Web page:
There’s a pretty simple algorithm you can use to beat every one of the puzzles contained within this game although executing it may be a little easier said than done. What you first need to do is find the line that can be moved first, usually one without anything blocking it. Then you need to block off all other paths so that only it gets moved. Then from there it’s simply an iterative process to eliminate the rest of them. Using this process I was easily able to breeze through all 50 puzzles in just over an hour, something that many other reviewers have been able to do. This is probably one of those games that could benefit immensely from a level editor and Steam Workshop integration as I’m sure the community would be able to come up with infinite puzzles that would be orders of magnitude more difficult than the default set.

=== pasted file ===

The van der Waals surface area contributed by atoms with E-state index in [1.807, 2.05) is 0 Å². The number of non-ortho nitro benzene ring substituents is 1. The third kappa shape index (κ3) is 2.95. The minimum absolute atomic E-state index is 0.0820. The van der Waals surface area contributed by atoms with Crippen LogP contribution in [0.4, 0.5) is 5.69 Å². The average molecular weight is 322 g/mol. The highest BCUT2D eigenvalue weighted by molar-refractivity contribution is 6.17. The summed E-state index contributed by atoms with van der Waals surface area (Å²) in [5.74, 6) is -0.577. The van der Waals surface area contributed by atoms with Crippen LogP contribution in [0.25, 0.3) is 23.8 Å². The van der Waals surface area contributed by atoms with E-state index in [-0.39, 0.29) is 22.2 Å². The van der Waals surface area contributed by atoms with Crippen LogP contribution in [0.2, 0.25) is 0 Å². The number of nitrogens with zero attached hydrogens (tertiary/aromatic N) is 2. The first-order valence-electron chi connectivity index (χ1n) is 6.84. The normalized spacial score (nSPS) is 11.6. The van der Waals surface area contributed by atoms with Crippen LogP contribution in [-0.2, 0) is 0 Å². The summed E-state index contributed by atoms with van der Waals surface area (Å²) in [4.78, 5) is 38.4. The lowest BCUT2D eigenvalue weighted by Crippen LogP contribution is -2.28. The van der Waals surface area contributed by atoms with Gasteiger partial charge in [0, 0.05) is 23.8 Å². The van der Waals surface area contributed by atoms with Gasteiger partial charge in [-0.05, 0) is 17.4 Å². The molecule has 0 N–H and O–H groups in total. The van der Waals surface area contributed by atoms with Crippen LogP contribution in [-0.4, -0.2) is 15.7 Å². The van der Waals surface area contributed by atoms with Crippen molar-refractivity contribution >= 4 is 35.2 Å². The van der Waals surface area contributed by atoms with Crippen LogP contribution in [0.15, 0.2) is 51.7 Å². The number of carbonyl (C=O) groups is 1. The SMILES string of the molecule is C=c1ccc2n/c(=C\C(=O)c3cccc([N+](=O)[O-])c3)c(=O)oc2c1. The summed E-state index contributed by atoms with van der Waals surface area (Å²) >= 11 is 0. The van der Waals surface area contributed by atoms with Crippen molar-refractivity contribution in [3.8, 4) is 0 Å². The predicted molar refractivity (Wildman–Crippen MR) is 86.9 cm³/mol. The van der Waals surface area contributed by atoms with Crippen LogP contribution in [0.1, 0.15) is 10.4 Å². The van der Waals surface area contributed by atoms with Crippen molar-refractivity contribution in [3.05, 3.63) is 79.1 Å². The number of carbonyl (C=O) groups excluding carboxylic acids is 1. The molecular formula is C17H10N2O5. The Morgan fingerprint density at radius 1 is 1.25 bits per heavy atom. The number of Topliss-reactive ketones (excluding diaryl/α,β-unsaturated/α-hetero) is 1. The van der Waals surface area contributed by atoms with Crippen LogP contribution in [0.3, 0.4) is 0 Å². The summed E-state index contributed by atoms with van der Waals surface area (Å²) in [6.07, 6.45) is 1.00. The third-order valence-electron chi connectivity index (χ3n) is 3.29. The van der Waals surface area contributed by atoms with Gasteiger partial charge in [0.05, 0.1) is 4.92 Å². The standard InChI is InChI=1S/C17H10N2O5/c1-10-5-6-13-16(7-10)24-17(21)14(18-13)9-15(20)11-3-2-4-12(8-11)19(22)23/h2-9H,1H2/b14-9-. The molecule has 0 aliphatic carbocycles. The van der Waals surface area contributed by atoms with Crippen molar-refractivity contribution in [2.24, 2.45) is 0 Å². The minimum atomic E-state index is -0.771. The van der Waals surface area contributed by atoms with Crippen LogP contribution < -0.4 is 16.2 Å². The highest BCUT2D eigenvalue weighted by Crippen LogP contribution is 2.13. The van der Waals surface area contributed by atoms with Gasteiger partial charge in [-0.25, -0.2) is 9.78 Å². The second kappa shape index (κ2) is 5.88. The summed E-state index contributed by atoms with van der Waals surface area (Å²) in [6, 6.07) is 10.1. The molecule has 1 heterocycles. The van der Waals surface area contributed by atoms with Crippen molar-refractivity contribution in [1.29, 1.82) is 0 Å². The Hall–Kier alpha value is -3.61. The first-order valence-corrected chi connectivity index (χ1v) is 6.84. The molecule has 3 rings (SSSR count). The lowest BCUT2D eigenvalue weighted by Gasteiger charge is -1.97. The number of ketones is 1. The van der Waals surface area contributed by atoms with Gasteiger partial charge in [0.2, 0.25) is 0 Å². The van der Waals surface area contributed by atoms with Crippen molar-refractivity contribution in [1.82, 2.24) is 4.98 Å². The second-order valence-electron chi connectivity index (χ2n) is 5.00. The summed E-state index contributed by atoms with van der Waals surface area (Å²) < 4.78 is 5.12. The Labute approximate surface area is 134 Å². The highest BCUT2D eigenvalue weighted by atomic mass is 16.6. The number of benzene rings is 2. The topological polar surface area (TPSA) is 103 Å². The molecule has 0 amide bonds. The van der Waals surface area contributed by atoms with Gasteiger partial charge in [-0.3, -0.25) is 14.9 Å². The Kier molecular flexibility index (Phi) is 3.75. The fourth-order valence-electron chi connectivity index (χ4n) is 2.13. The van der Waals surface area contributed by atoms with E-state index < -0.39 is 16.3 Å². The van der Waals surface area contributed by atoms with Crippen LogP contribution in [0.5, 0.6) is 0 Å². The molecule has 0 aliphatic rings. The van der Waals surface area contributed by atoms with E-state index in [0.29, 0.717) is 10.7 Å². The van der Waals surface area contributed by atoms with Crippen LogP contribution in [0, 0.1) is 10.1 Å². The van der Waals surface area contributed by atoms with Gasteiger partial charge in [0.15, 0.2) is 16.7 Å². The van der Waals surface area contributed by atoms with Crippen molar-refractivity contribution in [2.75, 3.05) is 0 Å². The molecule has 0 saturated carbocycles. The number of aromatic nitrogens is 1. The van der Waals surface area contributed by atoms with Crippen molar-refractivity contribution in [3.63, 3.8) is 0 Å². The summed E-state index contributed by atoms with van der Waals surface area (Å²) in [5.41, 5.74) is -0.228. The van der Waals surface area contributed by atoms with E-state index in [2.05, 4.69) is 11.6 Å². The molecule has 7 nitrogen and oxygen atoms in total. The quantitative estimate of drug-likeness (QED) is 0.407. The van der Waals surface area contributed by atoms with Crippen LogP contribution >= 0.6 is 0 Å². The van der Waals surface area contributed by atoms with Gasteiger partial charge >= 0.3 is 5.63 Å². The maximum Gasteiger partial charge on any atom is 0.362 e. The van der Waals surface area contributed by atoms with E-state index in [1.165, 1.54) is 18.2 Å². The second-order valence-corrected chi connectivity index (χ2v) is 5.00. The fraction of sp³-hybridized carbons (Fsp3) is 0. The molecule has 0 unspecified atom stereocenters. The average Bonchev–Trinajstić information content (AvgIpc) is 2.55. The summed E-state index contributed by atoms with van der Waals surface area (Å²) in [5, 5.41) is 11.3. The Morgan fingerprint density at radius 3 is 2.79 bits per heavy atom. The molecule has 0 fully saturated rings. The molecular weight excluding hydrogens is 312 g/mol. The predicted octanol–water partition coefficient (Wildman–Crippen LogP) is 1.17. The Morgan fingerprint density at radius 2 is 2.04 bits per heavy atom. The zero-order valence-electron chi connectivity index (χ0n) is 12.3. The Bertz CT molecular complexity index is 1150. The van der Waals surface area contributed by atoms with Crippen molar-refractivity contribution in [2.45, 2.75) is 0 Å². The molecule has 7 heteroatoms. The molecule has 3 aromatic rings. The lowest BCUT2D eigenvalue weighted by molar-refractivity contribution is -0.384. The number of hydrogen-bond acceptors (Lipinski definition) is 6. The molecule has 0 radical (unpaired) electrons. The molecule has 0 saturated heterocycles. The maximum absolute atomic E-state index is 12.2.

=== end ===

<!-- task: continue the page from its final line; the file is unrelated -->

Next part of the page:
Hook is a great little puzzler with an unique mechanic. The puzzles, whilst not especially challenging, are rewarding enough that I felt compelled to blast through them all in one sitting. It’s shortness is something of a detraction, especially considering that the addition of a level editor and a way to share user created levels would ensure a near endless supply of content. Still for the asking price I don’t think anyone will really mind the lack of content as $1 for 1 hour of entertainment is pretty good by anyone’s standards.
Hook is available on iOS, Android, Windows Phone and PC right now for $0.99 on all platforms. Game was played on the PC with a total of 1 hour playtime.